My point is that you can adjust the workouts as needed. Although the first 6-week program I never adjusted anything and felt like it prepared me well as I went along for what was to come. I think it is key to have your FTP set correctly, and the good news about that is that you should notice if it is not. Good luck and let us know how what you decide to do and how it works out for you! Ride On!

Hi @Vinny,

Firstly, you have the advantage of Belgian blood. Eddie Merckx would just say: ride your bike and then ride it some more. But seriously, I’d highly recommend two things:

  1. Make yourself knowledgeable on how to train for cycling fitness. There are some great books on the subject with training plans. Joe Friel’s “The Cyclist’s Training Bible” is a great book to start with. Basically, you don’t need anything more. Which brings me to my second point:

  2. Keep it simple. Don’t get too fancy with all the Zwift workouts. They are basically tricking you with over-complex training. Watch this video from a very good coach and an outstanding racer, Dylan Johnson on YouTube. He has a video about why Zwift training programs are too complex.

After finding your FTP using the 95% of 20 minute all out effort, my recommendations to you are to do three types of exercises:

  1. Sweet Spot Training: This is one hour of riding done twice a week. Do a 10 minute warm up. Just spin and do some spin ups to 110 rpm or so and hold for 30s to a minute and then back off. Do 3-4 spin ups in your 10 min warm up. Then do 2 intervals of 20 minutes each at 85% of your FTP. Don’t cheat by going too hard in the beginning. Just pace it nicely. You should see your heart rate rise towards the end of the 20 mins and it will feel hard but not killer hard. That’s the idea of ‘sweet spot’. Then rest for 10 mins spinning at 50% of your FTP. Then do another 20 min effort like the first one and cool down for 10 mins. Very simple. But highly effective. This will help raise your FTP. Twice a week.

  2. VO2 Max intervals: These are the most important if you are going to race. The reason a rider gets dropped is because they are being asked to ride above FTP. Most people cannot ride above FTP for more than 5-8 mins. This is your VO2Max zone. You need to train it. It’s super important. You need to do only 2 sessions per week. Very simple but very hard to complete. But I guarantee you that after 6-8 weeks of these, you will be a beast on the bike! OK, they go like this: Do the warm up. Make sure to really get several visits to 110-120% of FTP during the spin ups. Your legs need to be primed. Then start with a 3 minute effort at 110% of FTP. Then rest for 3 mins at 50% of FTP. Then do another. Do 7 x 3 min 110% of FTP. When you get good at these, you can try to increase to 115% and so on. Make sure you are nicely rested the day before so that you get GOOD QUALITY TIME at VO2Max. So don’t go racing or thrashing it the day before. Do not do more than 2 sessions per week. Again, see Dylan Johnson for the science on this.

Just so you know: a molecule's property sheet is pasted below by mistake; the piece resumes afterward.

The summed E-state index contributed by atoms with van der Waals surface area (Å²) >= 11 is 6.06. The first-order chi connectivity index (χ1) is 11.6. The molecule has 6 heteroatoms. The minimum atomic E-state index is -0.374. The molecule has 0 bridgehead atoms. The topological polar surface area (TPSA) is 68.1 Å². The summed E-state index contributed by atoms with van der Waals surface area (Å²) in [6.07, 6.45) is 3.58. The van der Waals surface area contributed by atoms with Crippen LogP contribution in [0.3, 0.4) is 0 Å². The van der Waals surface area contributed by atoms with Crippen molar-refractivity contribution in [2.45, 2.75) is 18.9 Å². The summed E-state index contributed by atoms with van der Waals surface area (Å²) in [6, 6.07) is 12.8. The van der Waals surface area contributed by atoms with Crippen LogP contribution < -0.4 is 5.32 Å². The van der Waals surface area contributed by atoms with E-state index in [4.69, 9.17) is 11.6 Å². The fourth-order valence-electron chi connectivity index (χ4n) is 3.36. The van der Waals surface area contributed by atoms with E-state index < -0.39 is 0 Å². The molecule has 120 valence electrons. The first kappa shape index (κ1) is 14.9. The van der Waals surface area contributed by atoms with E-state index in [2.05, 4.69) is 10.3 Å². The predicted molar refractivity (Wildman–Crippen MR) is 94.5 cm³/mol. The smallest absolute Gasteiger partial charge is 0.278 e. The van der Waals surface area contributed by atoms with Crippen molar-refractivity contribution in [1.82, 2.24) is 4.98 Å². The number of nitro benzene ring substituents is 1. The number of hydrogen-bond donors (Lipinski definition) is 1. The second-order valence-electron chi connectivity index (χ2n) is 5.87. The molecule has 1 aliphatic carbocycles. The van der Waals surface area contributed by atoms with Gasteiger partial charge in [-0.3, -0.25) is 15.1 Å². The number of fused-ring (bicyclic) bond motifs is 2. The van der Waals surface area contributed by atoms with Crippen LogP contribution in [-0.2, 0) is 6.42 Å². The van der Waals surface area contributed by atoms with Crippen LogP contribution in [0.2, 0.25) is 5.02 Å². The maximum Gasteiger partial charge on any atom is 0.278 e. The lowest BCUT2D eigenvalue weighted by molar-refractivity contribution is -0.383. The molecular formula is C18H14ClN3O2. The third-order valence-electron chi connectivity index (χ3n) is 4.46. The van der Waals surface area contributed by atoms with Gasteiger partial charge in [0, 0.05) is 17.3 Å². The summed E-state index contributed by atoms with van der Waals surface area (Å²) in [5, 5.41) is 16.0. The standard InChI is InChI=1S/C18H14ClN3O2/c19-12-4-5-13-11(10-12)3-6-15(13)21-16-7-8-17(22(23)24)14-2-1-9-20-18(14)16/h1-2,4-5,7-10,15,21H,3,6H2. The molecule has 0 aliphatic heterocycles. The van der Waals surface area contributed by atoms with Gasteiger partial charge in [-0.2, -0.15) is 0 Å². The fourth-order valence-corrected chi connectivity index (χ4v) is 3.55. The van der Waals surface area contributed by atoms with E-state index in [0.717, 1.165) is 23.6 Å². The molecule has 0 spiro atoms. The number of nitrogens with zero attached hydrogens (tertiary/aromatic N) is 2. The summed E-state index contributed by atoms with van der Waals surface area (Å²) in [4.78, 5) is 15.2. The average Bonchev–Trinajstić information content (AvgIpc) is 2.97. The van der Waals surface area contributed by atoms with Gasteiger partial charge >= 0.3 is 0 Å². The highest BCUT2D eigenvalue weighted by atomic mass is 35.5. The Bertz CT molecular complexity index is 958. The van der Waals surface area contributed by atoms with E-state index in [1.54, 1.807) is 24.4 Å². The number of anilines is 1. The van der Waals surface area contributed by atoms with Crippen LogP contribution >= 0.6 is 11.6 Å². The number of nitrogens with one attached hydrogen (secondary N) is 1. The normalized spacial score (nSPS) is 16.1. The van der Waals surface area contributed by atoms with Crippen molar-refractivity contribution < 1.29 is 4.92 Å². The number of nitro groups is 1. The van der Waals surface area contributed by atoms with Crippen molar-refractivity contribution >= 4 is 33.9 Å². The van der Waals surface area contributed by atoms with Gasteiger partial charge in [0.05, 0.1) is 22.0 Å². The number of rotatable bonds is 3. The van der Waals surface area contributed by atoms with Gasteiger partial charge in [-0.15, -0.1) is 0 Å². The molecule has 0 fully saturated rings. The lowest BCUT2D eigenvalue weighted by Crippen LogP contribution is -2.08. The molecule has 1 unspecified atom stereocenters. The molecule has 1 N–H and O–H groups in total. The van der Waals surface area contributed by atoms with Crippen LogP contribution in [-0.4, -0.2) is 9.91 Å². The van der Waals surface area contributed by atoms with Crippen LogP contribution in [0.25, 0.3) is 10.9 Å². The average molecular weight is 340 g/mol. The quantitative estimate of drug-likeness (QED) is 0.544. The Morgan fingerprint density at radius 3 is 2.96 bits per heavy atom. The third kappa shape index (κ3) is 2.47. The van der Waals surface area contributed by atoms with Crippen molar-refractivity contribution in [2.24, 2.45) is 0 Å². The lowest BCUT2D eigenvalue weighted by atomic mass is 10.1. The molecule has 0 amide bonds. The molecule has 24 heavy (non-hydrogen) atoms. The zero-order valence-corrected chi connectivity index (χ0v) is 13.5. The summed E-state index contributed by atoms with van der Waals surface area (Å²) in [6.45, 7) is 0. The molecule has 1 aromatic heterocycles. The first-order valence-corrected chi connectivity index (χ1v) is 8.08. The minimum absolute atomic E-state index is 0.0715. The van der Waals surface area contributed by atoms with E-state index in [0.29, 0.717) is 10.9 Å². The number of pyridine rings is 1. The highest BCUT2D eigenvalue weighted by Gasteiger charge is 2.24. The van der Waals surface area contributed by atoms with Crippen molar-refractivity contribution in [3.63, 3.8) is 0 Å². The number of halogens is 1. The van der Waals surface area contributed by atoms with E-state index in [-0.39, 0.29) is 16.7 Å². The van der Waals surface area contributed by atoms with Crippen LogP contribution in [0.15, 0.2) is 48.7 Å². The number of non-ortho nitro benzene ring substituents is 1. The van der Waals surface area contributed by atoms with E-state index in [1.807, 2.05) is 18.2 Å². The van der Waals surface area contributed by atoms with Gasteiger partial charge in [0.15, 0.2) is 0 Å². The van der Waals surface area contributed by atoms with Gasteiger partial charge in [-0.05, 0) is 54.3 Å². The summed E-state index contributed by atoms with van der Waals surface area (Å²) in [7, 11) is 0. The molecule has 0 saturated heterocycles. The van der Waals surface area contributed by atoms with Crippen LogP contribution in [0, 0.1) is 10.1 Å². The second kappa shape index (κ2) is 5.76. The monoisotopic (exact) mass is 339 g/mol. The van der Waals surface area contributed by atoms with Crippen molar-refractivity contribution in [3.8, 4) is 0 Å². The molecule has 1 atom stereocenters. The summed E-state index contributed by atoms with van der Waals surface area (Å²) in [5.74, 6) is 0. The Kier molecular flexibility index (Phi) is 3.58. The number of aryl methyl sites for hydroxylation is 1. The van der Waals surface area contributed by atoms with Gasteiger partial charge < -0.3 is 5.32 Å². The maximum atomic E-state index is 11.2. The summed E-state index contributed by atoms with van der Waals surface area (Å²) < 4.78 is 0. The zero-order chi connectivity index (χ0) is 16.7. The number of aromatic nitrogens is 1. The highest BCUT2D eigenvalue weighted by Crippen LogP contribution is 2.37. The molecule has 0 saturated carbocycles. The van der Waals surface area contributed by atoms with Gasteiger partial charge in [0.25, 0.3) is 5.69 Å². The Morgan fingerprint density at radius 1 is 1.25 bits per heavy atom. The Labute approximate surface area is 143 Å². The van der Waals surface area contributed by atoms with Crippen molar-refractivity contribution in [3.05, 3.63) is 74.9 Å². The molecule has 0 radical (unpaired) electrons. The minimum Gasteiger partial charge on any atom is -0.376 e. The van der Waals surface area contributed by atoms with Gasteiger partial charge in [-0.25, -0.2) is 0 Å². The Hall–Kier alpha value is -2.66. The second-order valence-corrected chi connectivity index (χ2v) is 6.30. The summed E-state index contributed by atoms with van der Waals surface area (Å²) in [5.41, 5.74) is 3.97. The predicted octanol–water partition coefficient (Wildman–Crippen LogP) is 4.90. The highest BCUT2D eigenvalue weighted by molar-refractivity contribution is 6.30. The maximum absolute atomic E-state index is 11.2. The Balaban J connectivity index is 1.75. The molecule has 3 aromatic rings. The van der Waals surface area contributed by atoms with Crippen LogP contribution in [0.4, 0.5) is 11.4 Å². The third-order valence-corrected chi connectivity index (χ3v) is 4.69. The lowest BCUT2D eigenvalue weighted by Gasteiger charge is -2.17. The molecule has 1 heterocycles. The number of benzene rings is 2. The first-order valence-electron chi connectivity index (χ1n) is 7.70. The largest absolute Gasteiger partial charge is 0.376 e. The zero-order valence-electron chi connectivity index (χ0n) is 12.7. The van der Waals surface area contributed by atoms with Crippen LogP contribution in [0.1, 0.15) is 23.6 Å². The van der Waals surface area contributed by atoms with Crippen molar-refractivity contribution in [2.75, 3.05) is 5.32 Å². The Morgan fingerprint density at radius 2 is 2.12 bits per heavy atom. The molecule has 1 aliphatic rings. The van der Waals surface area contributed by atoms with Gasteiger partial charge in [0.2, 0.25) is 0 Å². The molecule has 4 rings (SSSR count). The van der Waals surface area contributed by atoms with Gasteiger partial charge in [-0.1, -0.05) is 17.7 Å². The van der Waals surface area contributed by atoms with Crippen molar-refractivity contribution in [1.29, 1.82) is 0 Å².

3. The other days, just ride very easy or freely. Part of cycling is developing efficiency. This means that your brain needs to be trained to fire the muscles in specific order to become more efficient. The only way to train your neuromuscular system is to spin your legs. You just need to spin. It doesn’t matter what power. So on your ‘off days’, just ride for the enjoyment of it. Try not to take your heart rate up too high. You want to fee fresh for racing or interval sessions.

You can replace a 2x20 session with a 40 min+ race (because it will likely be at your FTP) or try riding up Alp du Zwift at 85% of your FTP. I do that a bit to mix things up.

Another great 2x20 (actually 2x25) ride is the Innsbruckring UCI course. You can go up that hill twice and then cool down and you are done with your workout. It’s perfect.

But the biggest secret to making gains is consistency. If you consistently ride your bike and do not miss, you will see great gains after 3 months. If you do the simple workouts I mention above twice a week, then you will improve. Guaranteed. Recheck your FTP every 6 weeks and recalibrate your workouts.

ENJOY GETTING STRONGER! All the best.